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Chic, beautiful, and tinged with an air of sophistication, Aix-en-Provence is a hub for French culture and the arts. The scenic city, often referred to as the "City of a Thousand Fountains," was the former capital of the Provence region and is dotted with splendid fountains and mansions dating centuries back. Aix served as part of Marseille-Provence 2013, when the region was named a European Capital of Culture, and enjoys a relaxed atmosphere befitting of its status as a university town. World-class cuisine and nearby vineyards make the city a foodie destination, while Gothic architecture and medieval ruins draw sightseers and history lovers from afar. Discover an abundance of things to do in Aix-en-Provence and the rest of scenic Provence, soaking in the unique character of the commune during your stay.
Outside of the city of Aix-en-Provence, the region of Provence is dotted with diverse landscapes and historic towns. Aix-en-Provence itself serves as a jumping point for many of the area's coastal and inland tourist stops, while holding its own as a relaxing and fascinating destination.
Cours Mirabeau - The wide thoroughfare of Cours Mirabeau is one of the most scenic and popular places in town. The street, which divides Aix-en-Provence into the new town of Quartier Mazarin and old town of Ville Comtale, is decorated with fountains, the most famous of which is the Fontaine de la Rotonde. Take a stroll along the avenue and visit the Deux Garçon, a brasserie restaurant previously frequented by the likes of Paul Cézanne, Emilie Zola, and Ernest Hemingway.
Montagne Sainte-Victoire - Montagne Sainte-Victoire is a limestone mountain ridge that can be seen from Aix-en-Provence. The massif is a popular hiking, climbing, and paragliding destination, and acted as inspiration for works by Cézanne and Pablo Picasso. To the north of the mountain is the Chateau of Vauvenargues, a historic monument once owned by Picasso himself.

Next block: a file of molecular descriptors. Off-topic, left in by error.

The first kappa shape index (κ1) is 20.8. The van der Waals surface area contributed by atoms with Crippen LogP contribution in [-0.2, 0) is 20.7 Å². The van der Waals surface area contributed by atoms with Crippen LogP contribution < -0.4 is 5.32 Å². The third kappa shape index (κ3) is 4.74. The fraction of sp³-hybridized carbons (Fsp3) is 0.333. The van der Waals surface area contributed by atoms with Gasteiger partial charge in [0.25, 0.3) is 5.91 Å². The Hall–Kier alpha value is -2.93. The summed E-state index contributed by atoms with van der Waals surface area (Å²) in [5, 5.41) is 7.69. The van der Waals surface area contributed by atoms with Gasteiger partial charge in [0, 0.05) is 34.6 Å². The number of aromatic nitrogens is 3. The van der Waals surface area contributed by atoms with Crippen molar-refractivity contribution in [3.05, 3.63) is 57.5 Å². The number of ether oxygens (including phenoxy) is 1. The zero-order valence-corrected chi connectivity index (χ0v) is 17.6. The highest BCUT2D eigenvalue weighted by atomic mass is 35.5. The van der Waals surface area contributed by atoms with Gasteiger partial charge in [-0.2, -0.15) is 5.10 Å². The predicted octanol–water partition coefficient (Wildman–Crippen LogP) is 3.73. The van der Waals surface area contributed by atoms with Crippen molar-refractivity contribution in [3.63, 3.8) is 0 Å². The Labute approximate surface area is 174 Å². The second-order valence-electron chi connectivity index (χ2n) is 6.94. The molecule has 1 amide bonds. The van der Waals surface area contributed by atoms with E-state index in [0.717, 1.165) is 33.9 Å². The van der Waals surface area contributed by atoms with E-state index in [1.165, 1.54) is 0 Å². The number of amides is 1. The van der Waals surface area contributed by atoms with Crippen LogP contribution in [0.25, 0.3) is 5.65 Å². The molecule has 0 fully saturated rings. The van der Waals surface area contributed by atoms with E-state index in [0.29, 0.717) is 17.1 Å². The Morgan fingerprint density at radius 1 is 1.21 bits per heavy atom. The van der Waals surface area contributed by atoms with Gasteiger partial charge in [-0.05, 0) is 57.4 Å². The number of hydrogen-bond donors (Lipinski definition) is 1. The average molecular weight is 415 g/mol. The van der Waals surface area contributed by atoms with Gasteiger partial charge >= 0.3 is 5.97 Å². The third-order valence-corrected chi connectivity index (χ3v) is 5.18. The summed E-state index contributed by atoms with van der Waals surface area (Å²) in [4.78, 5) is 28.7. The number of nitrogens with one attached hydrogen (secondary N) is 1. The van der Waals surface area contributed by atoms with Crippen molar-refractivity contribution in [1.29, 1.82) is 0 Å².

Luberon - The Luberon massif is located to the northwest of Aix-en-Provence and is composed of 3 mountain ranges. The area is famous for its unique perched villages and fragrant lavender fields that paint the landscape in rich purple hues during the summer.
Aix-en-Provence isn't called the City of a Thousand Fountains for nothing. Just walking around will introduce you to the fountains, many of which date back as far back as the 17th and 18th centuries. Find the most famous ones, including the Fontaine des Prêcheurs in Place des Prêcheurs, Fontaine des Quatre-Dauphins in the Mazarin Quarter, and the Fontaine de al Rotonde on Cours Mirabeau. Aside from its fountains, Aix is full of sights to explore, including the Musée Granet, which houses the art collection of Jean Planque as well as works by Rembrandt, Paul Cézanne, and Jean-Dominique Ingres.
Day trips out to other towns in beautiful Provence are an easy journey from Aix-en-Provence. The seaside cities of Cassis and Marseille make for a refreshing excursion out to the Mediterranean coast. For an adventure closer to Aix, indulge with a trip to Coteaux d'Aix by Montagne Sainte-Victoire to taste delectable wines. Aix, with its abundance of mouthwatering southern French cuisine, is also a paradise for foodies and gourmands, and nearby olive groves offer a delectable experience in the countryside. Celebrate local arts by visiting during the Festival International d'Art Lyrique d'Aix-en-Provence, which highlights opera alongside orchestral, chamber, and vocal music. The annual Fête de la Musique, or Music Day, promotes bot amateur and professional musicians, and has grown to be celebrated in 120 countries around the world. Aix is home to a number of historic landmarks that contribute to the cultured character of the city, including the 17th-century mansion of Le Pavillon de Vendôme and L'atelier Cézanne, the former studio of painter Paul Cézanne.